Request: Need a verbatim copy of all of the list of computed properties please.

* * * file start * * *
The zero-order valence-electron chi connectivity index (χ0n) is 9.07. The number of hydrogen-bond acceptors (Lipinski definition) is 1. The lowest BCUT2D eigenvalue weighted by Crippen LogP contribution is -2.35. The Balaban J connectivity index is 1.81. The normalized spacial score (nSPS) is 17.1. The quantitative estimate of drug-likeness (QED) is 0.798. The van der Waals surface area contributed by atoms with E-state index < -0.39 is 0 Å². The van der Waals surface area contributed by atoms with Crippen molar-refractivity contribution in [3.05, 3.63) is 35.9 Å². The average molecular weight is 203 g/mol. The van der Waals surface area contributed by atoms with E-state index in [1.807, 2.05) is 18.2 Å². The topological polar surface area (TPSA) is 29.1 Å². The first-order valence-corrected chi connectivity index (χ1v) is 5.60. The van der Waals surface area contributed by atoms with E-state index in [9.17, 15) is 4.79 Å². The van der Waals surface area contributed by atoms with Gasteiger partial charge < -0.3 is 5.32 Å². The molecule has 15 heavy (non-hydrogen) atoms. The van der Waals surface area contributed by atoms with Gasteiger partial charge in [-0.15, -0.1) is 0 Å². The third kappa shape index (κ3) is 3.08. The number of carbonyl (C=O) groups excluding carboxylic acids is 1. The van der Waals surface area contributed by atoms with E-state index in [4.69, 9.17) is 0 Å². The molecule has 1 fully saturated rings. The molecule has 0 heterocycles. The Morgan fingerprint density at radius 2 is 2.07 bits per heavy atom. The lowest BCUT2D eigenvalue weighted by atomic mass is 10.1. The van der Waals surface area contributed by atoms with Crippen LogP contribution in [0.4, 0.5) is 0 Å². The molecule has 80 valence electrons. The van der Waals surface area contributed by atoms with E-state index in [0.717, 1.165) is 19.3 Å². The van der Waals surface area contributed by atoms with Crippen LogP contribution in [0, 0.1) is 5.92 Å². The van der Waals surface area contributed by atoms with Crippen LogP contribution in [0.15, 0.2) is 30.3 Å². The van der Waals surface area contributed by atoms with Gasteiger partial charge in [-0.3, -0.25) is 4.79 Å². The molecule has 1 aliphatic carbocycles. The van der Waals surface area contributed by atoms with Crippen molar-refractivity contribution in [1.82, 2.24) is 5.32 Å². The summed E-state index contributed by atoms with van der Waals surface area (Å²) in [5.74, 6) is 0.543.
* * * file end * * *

The zero-order valence-electron chi connectivity index (χ0n) is 9.07. The number of hydrogen-bond acceptors (Lipinski definition) is 1. The lowest BCUT2D eigenvalue weighted by Crippen LogP contribution is -2.35. The Balaban J connectivity index is 1.81. The normalized spacial score (nSPS) is 17.1. The quantitative estimate of drug-likeness (QED) is 0.798. The van der Waals surface area contributed by atoms with E-state index < -0.39 is 0 Å². The van der Waals surface area contributed by atoms with Crippen molar-refractivity contribution in [3.05, 3.63) is 35.9 Å². The average molecular weight is 203 g/mol. The van der Waals surface area contributed by atoms with E-state index in [1.807, 2.05) is 18.2 Å². The topological polar surface area (TPSA) is 29.1 Å². The first-order valence-corrected chi connectivity index (χ1v) is 5.60. The van der Waals surface area contributed by atoms with E-state index in [9.17, 15) is 4.79 Å². The van der Waals surface area contributed by atoms with Gasteiger partial charge < -0.3 is 5.32 Å². The molecule has 15 heavy (non-hydrogen) atoms. The van der Waals surface area contributed by atoms with Gasteiger partial charge in [-0.15, -0.1) is 0 Å². The third kappa shape index (κ3) is 3.08. The number of carbonyl (C=O) groups excluding carboxylic acids is 1. The van der Waals surface area contributed by atoms with E-state index in [4.69, 9.17) is 0 Å². The molecule has 1 fully saturated rings. The molecule has 0 heterocycles. The Morgan fingerprint density at radius 2 is 2.07 bits per heavy atom. The lowest BCUT2D eigenvalue weighted by atomic mass is 10.1. The van der Waals surface area contributed by atoms with Crippen LogP contribution in [0.4, 0.5) is 0 Å². The molecule has 80 valence electrons. The van der Waals surface area contributed by atoms with E-state index in [0.717, 1.165) is 19.3 Å². The van der Waals surface area contributed by atoms with Crippen LogP contribution in [0, 0.1) is 5.92 Å². The van der Waals surface area contributed by atoms with Crippen LogP contribution in [0.15, 0.2) is 30.3 Å². The van der Waals surface area contributed by atoms with Gasteiger partial charge in [-0.3, -0.25) is 4.79 Å². The molecule has 1 aliphatic carbocycles. The van der Waals surface area contributed by atoms with Crippen molar-refractivity contribution in [1.82, 2.24) is 5.32 Å². The summed E-state index contributed by atoms with van der Waals surface area (Å²) in [5.74, 6) is 0.543.